The European network of legal experts in gender equality and non-discrimination has released a new publication highlighting equal pay cases and good practice linked to the national level.
According to Article 157 of the Treaty on the Functioning of the EU (TFEU) the EU Member States have to ensure that the principle of equal pay for male and female workers for equal work or work of equal value is applied. Here, pay means ‘the ordinary basic or minimum wage or salary and any other consideration, whether in cash or in kind, which the worker receives directly or indirectly, in respect of his employment, from his employer.’ The concept of pay includes not only basic pay, but also, for example, overtime supplements, special bonuses paid by the employer, travel facilities, compensation for attending training courses and training facilities, termination payments in case of dismissal and occupational pensions.
The principle of equal pay is further elaborated in Recast Directive 2006/54 on the implementation of the principle of equal opportunities and equal treatment of men and women in matters of employment and occupation, in particular in Article 4.8 This Article stipulates: ‘For the same work or for work to which equal value is attributed, direct and indirect discrimination on grounds of sex with regard to all aspects and conditions of remuneration shall be eliminated. In particular, where a job classification system is used for determining pay, it shall be based on the same criteria for both men and women and so drawn up as to exclude any discrimination on grounds of sex.’ Since the 1970s, the Court of Justice of the EU (CJEU) has in numerous judgments interpreted these provisions, in its answers to preliminary questions of national courts. The principle of equal pay between men and women is at the core of the EU gender equality legislation and in relation to pay, both unlawful direct and indirect sex discrimination are prohibited.
In 2013, the European Commission published a report to the Council and the European Parliament on the application of Directive 2006/54.10 In this report, specific attention is paid to the definition of pay and the application of the equal pay provisions in practice at national level in the EU Member States. In a Commission Staff Working Document, accompanying this report, additional information on pay issues is provided in four annexes. Annex 1 addresses issues related to gender-neutral job evaluations and classifications schemes. In Annex 2, the relevant case law of the Court of Justice of the EU (CJEU) and its predecessor the European Court of Justice (ECJ) is discussed. Some (landmark) cases of national courts are briefly described in Annex 3. Finally, Annex 4 provides some examples of good practices on equal pay at national level.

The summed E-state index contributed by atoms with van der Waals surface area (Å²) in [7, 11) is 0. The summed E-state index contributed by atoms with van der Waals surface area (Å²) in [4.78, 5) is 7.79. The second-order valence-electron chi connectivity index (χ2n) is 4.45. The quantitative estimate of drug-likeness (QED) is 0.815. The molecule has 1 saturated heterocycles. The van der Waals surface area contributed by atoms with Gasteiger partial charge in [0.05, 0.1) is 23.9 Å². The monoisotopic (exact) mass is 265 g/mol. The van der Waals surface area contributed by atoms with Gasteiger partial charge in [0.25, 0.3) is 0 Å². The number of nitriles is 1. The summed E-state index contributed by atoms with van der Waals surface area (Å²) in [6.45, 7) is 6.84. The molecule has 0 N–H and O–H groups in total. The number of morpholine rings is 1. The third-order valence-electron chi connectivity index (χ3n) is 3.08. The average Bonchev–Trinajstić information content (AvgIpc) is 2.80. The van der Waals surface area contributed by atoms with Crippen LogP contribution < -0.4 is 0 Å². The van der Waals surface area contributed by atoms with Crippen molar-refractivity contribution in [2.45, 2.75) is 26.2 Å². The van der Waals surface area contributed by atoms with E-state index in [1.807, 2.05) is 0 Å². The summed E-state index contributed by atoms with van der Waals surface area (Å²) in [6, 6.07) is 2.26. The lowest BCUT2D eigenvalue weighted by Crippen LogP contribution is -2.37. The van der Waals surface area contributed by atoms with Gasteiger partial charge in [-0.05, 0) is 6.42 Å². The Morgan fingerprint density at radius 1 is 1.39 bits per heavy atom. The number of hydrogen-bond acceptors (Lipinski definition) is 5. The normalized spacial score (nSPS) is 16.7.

This report is an update of the information provided in Annex 3 and Annex 4 respectively, on national cases and good practices on equal pay between women and men in 31 countries. The scope of the report is the EU-28 member states as well as the three EEA countries: Iceland, Norway and Liechtenstein. The report consists of two main parts: national cases are described in Section 2 and Section 3 provides examples of good practices at national level.
Section 2 does not only provide information on court cases in a chronological order (Section 2.1), but also on some decisions of other bodies, such as equality bodies (Section 2.2). They include cases from equality bodies in Bulgaria, Denmark, Malta and the Netherlands. The cases described provide some good illustration of the national case law on equal pay, even if the list of cases is not exhaustive for each country. The cases are grouped by theme – where the main theme has been decisive – and by country, in alphabetical order of the official country codes. However, the cases often concern various issues, for example the concept of pay, indirect sex discrimination and sanctions.
In Section 3.1, examples of good practices at national level are described for each country. In addition, a comparative analysis is offered in Section 3.2, including some assessments of the practices by the independent national gender experts of the European network of legal experts in gender equality and non-discrimination.
Finally, some conclusions wrap up this report. The cut-off date of this report is 1 September 2018. Read the publication on the website of the European Network of Legal Experts.